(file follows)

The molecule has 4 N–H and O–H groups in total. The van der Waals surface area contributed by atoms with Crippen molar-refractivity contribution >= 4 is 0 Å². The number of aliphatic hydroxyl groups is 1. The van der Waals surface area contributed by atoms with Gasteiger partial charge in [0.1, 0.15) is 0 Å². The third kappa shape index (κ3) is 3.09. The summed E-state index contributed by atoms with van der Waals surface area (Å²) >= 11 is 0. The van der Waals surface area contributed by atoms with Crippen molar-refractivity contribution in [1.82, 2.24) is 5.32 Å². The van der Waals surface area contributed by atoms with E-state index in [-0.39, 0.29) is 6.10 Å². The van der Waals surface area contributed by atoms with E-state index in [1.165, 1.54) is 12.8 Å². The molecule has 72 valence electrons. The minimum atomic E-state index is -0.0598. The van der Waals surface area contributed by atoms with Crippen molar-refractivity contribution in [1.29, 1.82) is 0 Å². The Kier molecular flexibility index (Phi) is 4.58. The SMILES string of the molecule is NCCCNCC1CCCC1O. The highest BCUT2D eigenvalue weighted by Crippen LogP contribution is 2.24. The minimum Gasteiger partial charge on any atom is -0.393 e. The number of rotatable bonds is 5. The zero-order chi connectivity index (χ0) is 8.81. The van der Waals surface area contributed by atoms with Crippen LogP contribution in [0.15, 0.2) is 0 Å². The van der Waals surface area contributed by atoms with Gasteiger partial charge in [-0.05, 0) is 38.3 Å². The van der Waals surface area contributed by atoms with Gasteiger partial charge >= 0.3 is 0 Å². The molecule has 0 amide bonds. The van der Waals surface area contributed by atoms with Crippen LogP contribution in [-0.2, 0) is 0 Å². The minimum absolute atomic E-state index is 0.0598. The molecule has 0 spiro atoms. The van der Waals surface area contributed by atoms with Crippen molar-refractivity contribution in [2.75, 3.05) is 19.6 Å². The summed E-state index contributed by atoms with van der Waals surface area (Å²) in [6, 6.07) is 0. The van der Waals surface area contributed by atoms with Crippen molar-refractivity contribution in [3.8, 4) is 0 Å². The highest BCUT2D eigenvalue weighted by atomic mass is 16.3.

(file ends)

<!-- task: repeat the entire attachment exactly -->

The molecule has 4 N–H and O–H groups in total. The van der Waals surface area contributed by atoms with Crippen molar-refractivity contribution >= 4 is 0 Å². The number of aliphatic hydroxyl groups is 1. The van der Waals surface area contributed by atoms with Gasteiger partial charge in [0.1, 0.15) is 0 Å². The third kappa shape index (κ3) is 3.09. The summed E-state index contributed by atoms with van der Waals surface area (Å²) >= 11 is 0. The van der Waals surface area contributed by atoms with Crippen molar-refractivity contribution in [1.82, 2.24) is 5.32 Å². The van der Waals surface area contributed by atoms with E-state index in [-0.39, 0.29) is 6.10 Å². The van der Waals surface area contributed by atoms with E-state index in [1.165, 1.54) is 12.8 Å². The molecule has 72 valence electrons. The minimum atomic E-state index is -0.0598. The van der Waals surface area contributed by atoms with Crippen molar-refractivity contribution in [1.29, 1.82) is 0 Å². The Kier molecular flexibility index (Phi) is 4.58. The SMILES string of the molecule is NCCCNCC1CCCC1O. The highest BCUT2D eigenvalue weighted by Crippen LogP contribution is 2.24. The minimum Gasteiger partial charge on any atom is -0.393 e. The number of rotatable bonds is 5. The zero-order chi connectivity index (χ0) is 8.81. The van der Waals surface area contributed by atoms with Crippen LogP contribution in [0.15, 0.2) is 0 Å². The van der Waals surface area contributed by atoms with Gasteiger partial charge in [-0.05, 0) is 38.3 Å². The van der Waals surface area contributed by atoms with Gasteiger partial charge >= 0.3 is 0 Å². The molecule has 0 amide bonds. The van der Waals surface area contributed by atoms with Crippen LogP contribution in [-0.2, 0) is 0 Å². The minimum absolute atomic E-state index is 0.0598. The molecule has 0 spiro atoms. The van der Waals surface area contributed by atoms with Crippen molar-refractivity contribution in [2.75, 3.05) is 19.6 Å². The summed E-state index contributed by atoms with van der Waals surface area (Å²) in [6, 6.07) is 0. The van der Waals surface area contributed by atoms with Crippen molar-refractivity contribution in [3.8, 4) is 0 Å². The highest BCUT2D eigenvalue weighted by atomic mass is 16.3.